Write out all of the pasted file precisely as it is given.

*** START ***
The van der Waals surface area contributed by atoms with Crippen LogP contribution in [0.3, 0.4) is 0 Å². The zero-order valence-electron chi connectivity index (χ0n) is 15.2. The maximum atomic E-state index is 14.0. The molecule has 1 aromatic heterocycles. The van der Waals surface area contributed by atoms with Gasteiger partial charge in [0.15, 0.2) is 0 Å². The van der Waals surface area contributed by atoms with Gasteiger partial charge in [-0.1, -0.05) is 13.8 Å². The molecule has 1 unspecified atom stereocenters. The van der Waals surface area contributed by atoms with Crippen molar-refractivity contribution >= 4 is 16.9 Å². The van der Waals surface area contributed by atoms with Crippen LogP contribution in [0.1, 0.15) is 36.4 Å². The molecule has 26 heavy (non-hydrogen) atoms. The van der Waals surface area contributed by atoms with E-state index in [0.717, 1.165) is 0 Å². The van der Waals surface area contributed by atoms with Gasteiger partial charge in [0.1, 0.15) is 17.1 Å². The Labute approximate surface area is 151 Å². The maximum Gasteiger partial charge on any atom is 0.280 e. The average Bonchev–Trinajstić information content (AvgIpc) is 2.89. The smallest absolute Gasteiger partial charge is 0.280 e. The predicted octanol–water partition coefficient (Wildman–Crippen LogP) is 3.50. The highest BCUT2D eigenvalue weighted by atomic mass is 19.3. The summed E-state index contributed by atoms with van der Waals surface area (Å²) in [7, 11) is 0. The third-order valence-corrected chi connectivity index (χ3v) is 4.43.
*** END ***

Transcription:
The van der Waals surface area contributed by atoms with Crippen LogP contribution in [0.3, 0.4) is 0 Å². The zero-order valence-electron chi connectivity index (χ0n) is 15.2. The maximum atomic E-state index is 14.0. The molecule has 1 aromatic heterocycles. The van der Waals surface area contributed by atoms with Gasteiger partial charge in [0.15, 0.2) is 0 Å². The van der Waals surface area contributed by atoms with Gasteiger partial charge in [-0.1, -0.05) is 13.8 Å². The molecule has 1 unspecified atom stereocenters. The van der Waals surface area contributed by atoms with Crippen molar-refractivity contribution >= 4 is 16.9 Å². The van der Waals surface area contributed by atoms with Crippen LogP contribution in [0.1, 0.15) is 36.4 Å². The molecule has 26 heavy (non-hydrogen) atoms. The van der Waals surface area contributed by atoms with E-state index in [0.717, 1.165) is 0 Å². The van der Waals surface area contributed by atoms with Gasteiger partial charge in [0.1, 0.15) is 17.1 Å². The Labute approximate surface area is 151 Å². The maximum Gasteiger partial charge on any atom is 0.280 e. The average Bonchev–Trinajstić information content (AvgIpc) is 2.89. The smallest absolute Gasteiger partial charge is 0.280 e. The predicted octanol–water partition coefficient (Wildman–Crippen LogP) is 3.50. The highest BCUT2D eigenvalue weighted by atomic mass is 19.3. The summed E-state index contributed by atoms with van der Waals surface area (Å²) in [7, 11) is 0. The third-order valence-corrected chi connectivity index (χ3v) is 4.43.